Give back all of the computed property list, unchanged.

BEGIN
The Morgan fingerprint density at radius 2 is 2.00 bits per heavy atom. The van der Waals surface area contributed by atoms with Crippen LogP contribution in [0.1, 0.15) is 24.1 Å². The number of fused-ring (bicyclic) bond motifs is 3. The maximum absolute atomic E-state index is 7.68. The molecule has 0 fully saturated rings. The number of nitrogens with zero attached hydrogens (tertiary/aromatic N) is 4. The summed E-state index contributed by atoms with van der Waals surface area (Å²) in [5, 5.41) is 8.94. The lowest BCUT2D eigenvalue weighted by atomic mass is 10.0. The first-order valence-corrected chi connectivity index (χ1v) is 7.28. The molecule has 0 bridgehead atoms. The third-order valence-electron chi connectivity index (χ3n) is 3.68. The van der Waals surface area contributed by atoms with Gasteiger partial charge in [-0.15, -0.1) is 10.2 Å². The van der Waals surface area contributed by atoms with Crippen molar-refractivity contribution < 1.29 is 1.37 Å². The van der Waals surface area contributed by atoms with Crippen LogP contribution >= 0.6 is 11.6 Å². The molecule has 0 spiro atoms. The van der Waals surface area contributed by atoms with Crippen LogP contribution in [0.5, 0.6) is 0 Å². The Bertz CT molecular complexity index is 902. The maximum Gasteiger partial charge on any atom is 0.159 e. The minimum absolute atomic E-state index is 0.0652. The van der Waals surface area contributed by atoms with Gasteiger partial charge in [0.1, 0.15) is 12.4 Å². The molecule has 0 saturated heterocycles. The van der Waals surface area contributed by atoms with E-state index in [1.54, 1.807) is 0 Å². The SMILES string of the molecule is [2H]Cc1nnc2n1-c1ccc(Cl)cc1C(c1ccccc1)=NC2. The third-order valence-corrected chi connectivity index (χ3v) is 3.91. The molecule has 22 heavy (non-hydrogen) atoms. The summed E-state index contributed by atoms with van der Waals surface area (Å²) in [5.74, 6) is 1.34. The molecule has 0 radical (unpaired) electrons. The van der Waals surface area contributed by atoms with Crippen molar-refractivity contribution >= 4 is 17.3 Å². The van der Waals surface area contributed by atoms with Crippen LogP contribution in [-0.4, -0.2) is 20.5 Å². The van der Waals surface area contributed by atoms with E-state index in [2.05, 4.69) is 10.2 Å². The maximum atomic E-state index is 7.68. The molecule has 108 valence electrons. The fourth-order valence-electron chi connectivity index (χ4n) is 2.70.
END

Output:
The Morgan fingerprint density at radius 2 is 2.00 bits per heavy atom. The van der Waals surface area contributed by atoms with Crippen LogP contribution in [0.1, 0.15) is 24.1 Å². The number of fused-ring (bicyclic) bond motifs is 3. The maximum absolute atomic E-state index is 7.68. The molecule has 0 fully saturated rings. The number of nitrogens with zero attached hydrogens (tertiary/aromatic N) is 4. The summed E-state index contributed by atoms with van der Waals surface area (Å²) in [5, 5.41) is 8.94. The lowest BCUT2D eigenvalue weighted by atomic mass is 10.0. The first-order valence-corrected chi connectivity index (χ1v) is 7.28. The molecule has 0 bridgehead atoms. The third-order valence-electron chi connectivity index (χ3n) is 3.68. The van der Waals surface area contributed by atoms with Gasteiger partial charge in [-0.15, -0.1) is 10.2 Å². The van der Waals surface area contributed by atoms with Crippen molar-refractivity contribution < 1.29 is 1.37 Å². The van der Waals surface area contributed by atoms with Crippen LogP contribution >= 0.6 is 11.6 Å². The molecule has 0 spiro atoms. The van der Waals surface area contributed by atoms with Crippen LogP contribution in [0.5, 0.6) is 0 Å². The Bertz CT molecular complexity index is 902. The maximum Gasteiger partial charge on any atom is 0.159 e. The minimum absolute atomic E-state index is 0.0652. The van der Waals surface area contributed by atoms with Gasteiger partial charge in [0.1, 0.15) is 12.4 Å². The molecule has 0 saturated heterocycles. The van der Waals surface area contributed by atoms with E-state index in [1.54, 1.807) is 0 Å². The SMILES string of the molecule is [2H]Cc1nnc2n1-c1ccc(Cl)cc1C(c1ccccc1)=NC2. The third-order valence-corrected chi connectivity index (χ3v) is 3.91. The molecule has 22 heavy (non-hydrogen) atoms. The summed E-state index contributed by atoms with van der Waals surface area (Å²) in [5.74, 6) is 1.34. The molecule has 0 radical (unpaired) electrons. The van der Waals surface area contributed by atoms with Crippen molar-refractivity contribution >= 4 is 17.3 Å². The van der Waals surface area contributed by atoms with Crippen LogP contribution in [-0.4, -0.2) is 20.5 Å². The van der Waals surface area contributed by atoms with E-state index in [2.05, 4.69) is 10.2 Å². The maximum atomic E-state index is 7.68. The molecule has 108 valence electrons. The fourth-order valence-electron chi connectivity index (χ4n) is 2.70.